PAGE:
Feeble human! Your spouse is clamoring for cute kid photos and you once again forgot to send them. Well, stand aside: Google’s artificial intelligence (AI) will now share your photos for you.

They will be shared automatically, aided by facial recognition and a somewhat kludgy understanding of who you have relationships with. It’s a concept that some are going to be very happy about: getting photos shared to the appropriate recipients has been a holy grail for plenty of startups, and Facebook already does it in its Moments app. Does it more elegantly, too, notes The Verge: after all, Facebook already knows who your friends are.

Google doesn’t. Rather, it guesses, based on whether you’ve sent pictures of the same face to the same phone number or email address. “Must be a buddy,” Google Photos muses, then suggests you share your next few photos of that face with that same recipient.

If this supposed buddy is also a Photos user, they can save your photos to their own library with one tap, and they can share their own photos back to you.

Another new, upcoming feature is Shared Libraries. It will allow you to set up automatic sharing of photos featuring certain people or starting at a certain date with one chosen contact – say, your spouse, who’d likely love to automatically get every photo you snap of your tots. Or you can share a library with whoever you’re cheating on them with. Hopefully, never the twain shall meet nor eyeball the wrong photos.

This is not Inflicted Sharing, though it might turn out that way if you somehow slip up – say, if you unintentionally touch the “share” button – or get forced into sharing your photos.

The new feature, announced on Wednesday during the keynote at Google I/O, is called Suggested Sharing.

Suggested Sharing is one of three new features for Google Photos. It’s not the only feature that’s getting slathered with AI: also on the way “soon” is the ability to turn images of business cards into contacts with one tap, plus the ability to link photos of landmarks and paintings to descriptions from Google’s Knowledge Graph: a database Google uses to enhance search results with semantic-search information gathered from a wide variety of sources, such as what other people searched for, or from your own photos.

Sounds good to some photo-sharers, for sure. But others are already creeped out about the upcoming features, seeing them as a privacy intrusion that, for example, can easily be wielded against those in abusive and/or controlling relationships … or which, again, can blow your cover if you need privacy.

Recode points out that Google’s rosy vision of how the new features will work doesn’t take into account that photo sharing has the potential to yield a good amount of awful. Tess Townsend has suggested a long list of what can go wrong, ranging from the embarrassing – sharing with an ex after your breakup, if you both forget to turn off sharing – to situations in which we could be bullied into sharing photos.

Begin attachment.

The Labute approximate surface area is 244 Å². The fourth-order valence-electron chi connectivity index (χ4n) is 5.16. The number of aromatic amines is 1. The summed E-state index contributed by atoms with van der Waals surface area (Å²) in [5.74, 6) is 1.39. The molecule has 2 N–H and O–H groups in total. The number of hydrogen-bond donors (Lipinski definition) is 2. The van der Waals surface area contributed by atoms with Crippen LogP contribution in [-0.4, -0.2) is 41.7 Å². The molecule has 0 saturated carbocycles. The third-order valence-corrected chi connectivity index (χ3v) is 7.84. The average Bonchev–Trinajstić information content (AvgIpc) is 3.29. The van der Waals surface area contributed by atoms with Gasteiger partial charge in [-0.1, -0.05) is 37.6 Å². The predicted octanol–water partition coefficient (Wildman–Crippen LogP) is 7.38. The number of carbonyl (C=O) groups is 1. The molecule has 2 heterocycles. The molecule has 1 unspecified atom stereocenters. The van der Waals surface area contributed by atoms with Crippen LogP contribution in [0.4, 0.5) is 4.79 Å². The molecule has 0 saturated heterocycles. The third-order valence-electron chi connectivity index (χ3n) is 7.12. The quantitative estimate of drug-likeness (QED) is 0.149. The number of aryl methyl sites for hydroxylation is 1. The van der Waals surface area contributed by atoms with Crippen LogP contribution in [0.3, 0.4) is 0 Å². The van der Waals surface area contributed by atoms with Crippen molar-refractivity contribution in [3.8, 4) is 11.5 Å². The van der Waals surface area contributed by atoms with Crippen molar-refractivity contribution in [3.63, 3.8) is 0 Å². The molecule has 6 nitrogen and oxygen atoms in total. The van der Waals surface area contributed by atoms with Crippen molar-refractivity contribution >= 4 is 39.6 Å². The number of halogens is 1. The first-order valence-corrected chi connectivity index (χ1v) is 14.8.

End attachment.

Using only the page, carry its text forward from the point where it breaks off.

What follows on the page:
From her Recode article:

A demanding, and perhaps abusive, friend or family member demands that you turn on photo sharing. It becomes more difficult in an already difficult situation to maintain your privacy.

Google Photos product lead David Lieb, who’s in charge of design and product management of the app, told Recode:

You don’t have to use any of these features. And if you do choose to use them, we’ve provided a bunch of controls.

He said that whomever you share photos with can’t see whether you’re sharing all of your photos with them, or just a subset. Other privacy controls will include options to turn off facial recognition of a user’s face, plus the ability to prevent their names from automatically appearing in other users’ Suggested Share field in Google Photos.

Does the idea of facial recognition mainlining our Google connections, beefed up with AI, sound like a privacy problem in the making? We’e already seen Google steer itself into a privacy wreckage over Street View.

It’s long been a challenge for the company to operate Street View in countries with stronger privacy laws than the US, such as in the European Union.

Though Google uses technology to blur faces and license plates in Street View images, European data protection authorities have also required that Google notify the public before the Street View cars start driving on European streets and that it limit the amount of time that it keeps unblurred images of faces and license plates.

So imagine this: Google Street View on steroids, beefed up with machine learning and running on the fuel of all the images Google has access to, in back pockets throughout the world: a project we learned of in February 2016, when Google researchers were talking about having trained a deep-learning machine to work out the location of almost any photo, just going by its pixels – no Exif data required – and the context of whatever other images are in a user’s photo library.

Readers, will you share? Or will you ask Google to please refrain from reaching its Googly hands deep into your pixels? Please let us know your thoughts on the pluses and minuses of the new Photos features in the comments below.


Article source: Naked Security – Sophos

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